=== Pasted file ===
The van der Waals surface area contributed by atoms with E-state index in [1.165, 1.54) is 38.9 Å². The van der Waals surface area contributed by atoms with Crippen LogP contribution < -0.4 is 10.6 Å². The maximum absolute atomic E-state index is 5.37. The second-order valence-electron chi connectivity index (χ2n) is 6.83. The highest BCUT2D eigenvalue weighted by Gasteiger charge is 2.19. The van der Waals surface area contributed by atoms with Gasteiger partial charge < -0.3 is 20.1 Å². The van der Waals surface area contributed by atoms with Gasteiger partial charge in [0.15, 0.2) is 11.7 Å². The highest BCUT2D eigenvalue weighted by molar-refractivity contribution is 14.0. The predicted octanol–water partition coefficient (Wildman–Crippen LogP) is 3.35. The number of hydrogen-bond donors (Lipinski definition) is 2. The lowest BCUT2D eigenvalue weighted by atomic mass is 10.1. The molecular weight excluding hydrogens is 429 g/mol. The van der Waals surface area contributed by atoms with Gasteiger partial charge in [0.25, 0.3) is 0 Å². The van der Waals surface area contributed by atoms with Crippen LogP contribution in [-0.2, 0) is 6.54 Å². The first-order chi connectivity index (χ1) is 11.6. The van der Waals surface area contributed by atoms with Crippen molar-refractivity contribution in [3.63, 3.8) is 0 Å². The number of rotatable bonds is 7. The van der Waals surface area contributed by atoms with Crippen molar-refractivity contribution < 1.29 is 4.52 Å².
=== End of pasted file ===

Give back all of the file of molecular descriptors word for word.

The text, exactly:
The van der Waals surface area contributed by atoms with E-state index in [1.165, 1.54) is 38.9 Å². The van der Waals surface area contributed by atoms with Crippen LogP contribution < -0.4 is 10.6 Å². The maximum absolute atomic E-state index is 5.37. The second-order valence-electron chi connectivity index (χ2n) is 6.83. The highest BCUT2D eigenvalue weighted by Gasteiger charge is 2.19. The van der Waals surface area contributed by atoms with Gasteiger partial charge < -0.3 is 20.1 Å². The van der Waals surface area contributed by atoms with Gasteiger partial charge in [0.15, 0.2) is 11.7 Å². The highest BCUT2D eigenvalue weighted by molar-refractivity contribution is 14.0. The predicted octanol–water partition coefficient (Wildman–Crippen LogP) is 3.35. The number of hydrogen-bond donors (Lipinski definition) is 2. The lowest BCUT2D eigenvalue weighted by atomic mass is 10.1. The molecular weight excluding hydrogens is 429 g/mol. The van der Waals surface area contributed by atoms with Gasteiger partial charge in [0.25, 0.3) is 0 Å². The van der Waals surface area contributed by atoms with Crippen LogP contribution in [-0.2, 0) is 6.54 Å². The first-order chi connectivity index (χ1) is 11.6. The van der Waals surface area contributed by atoms with Crippen molar-refractivity contribution in [3.63, 3.8) is 0 Å². The number of rotatable bonds is 7. The van der Waals surface area contributed by atoms with Crippen molar-refractivity contribution < 1.29 is 4.52 Å².